Biggles to fly again

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The Independent Online

Biggles, that "dashing champion" of the skies, is to be reinvented as a working-class hero for a new series of blockbuster movies, it was announced yesterday.

The First World War flying ace, full name James Bigglesworth, will have to reach a new generation of fans so his upper-class "chocks away" pedigree will have to go. And while his adventures will retain their "Boy's Own" period charm, the stories will be tailored to appeal to fans of Indiana Jones and James Bond.

The first film, Biggles Flies North, will go into production next year and will be shot in Malaysia, Canada and Britain. Scott Millaney, a producer whose credits include Sid and Nancy, A Kiss before Dying and the conspiracy thriller Hidden Agenda, said yesterday that casting had yet to be finalised but that he had secured the rights of 92 of Captain W E Johns's 167 books.

Announcing the film series at the Cannes Film Festival yesterday, Millaney said: "Biggles has the potential to rival the success of Indiana Jones and James Bond as icons of the box office. Discussions are well advanced with both A-list directors and actors who recognise the ability to make Biggles the action hero of the new millennium. The stories are timeless and the film will captivate anyone with a sense of adventure.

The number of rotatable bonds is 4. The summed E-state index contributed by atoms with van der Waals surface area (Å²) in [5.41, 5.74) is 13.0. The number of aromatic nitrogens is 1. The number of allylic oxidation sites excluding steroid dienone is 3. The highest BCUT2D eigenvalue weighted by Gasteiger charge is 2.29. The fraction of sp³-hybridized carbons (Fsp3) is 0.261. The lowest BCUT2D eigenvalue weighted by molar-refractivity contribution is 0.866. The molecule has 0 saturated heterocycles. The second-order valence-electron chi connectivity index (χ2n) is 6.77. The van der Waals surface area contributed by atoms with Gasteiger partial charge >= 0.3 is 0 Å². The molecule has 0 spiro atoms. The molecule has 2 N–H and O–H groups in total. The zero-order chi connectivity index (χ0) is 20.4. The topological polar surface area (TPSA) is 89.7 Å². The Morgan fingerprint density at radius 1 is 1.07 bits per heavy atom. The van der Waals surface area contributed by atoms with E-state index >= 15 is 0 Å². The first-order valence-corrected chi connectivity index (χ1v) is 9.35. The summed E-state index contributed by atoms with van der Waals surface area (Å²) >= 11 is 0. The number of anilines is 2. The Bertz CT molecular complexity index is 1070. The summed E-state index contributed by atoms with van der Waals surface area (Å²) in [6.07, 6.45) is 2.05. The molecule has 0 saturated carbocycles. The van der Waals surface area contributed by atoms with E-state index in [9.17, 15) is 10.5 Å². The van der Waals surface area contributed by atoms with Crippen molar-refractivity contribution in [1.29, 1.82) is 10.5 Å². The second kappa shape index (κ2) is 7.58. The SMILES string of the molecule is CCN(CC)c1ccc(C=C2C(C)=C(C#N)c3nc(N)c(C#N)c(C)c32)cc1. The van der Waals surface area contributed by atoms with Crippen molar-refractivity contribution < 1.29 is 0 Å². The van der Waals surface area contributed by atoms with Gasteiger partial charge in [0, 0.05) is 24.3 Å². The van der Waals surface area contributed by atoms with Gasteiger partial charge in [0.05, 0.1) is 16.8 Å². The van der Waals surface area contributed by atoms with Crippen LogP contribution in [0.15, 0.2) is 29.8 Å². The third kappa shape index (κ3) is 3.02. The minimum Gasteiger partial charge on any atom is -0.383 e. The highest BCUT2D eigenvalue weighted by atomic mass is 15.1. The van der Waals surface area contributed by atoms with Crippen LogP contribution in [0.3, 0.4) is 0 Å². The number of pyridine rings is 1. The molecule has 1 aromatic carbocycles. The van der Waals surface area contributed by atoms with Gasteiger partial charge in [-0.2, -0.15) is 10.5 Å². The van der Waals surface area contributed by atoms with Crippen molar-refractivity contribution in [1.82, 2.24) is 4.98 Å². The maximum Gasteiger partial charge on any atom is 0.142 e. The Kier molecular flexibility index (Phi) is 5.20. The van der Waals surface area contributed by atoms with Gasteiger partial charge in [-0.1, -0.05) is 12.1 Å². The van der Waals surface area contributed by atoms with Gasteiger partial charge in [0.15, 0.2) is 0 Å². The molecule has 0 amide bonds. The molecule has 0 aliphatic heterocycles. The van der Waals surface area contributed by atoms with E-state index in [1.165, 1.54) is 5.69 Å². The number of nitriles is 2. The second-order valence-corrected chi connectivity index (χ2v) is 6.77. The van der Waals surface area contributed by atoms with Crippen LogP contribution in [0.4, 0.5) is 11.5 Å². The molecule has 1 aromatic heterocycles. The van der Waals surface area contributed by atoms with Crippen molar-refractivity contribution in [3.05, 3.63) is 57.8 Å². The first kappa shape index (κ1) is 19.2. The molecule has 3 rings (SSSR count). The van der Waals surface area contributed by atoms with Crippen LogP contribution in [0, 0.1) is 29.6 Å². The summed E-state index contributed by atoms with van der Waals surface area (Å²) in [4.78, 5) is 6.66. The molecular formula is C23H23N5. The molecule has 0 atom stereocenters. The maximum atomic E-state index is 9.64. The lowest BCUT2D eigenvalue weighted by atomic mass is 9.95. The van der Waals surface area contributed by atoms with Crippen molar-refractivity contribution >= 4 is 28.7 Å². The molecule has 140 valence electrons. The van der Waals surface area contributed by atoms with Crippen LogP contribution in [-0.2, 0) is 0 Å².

"This is one of the last great publishing franchises to become available to the screen and we're in town to forge long-term partnerships and alliances for the screen and the ancillary merchandise."

Biggles is popularly believed to have been based on Capt Johns's Royal Flying Corps chum Air Commodore Cecil Wigglesworth but some fans believe he had more ofT E Lawrence in him. Johns knew the erstwhile Lawrence of Arabia when they were in the RAF in the Twenties. Lawrence's high-pitched giggle earned him the nickname Tee Hee Lawrence and Biggles was described as having an "irritating falsetto laugh".

But it is not just Biggles's breeding that will have to be taken down a notch. When some of the books were reprinted in 1993, the publishers had to remove such phrases as "yellow monkeys" which Capt Johns used to describe the Chinese.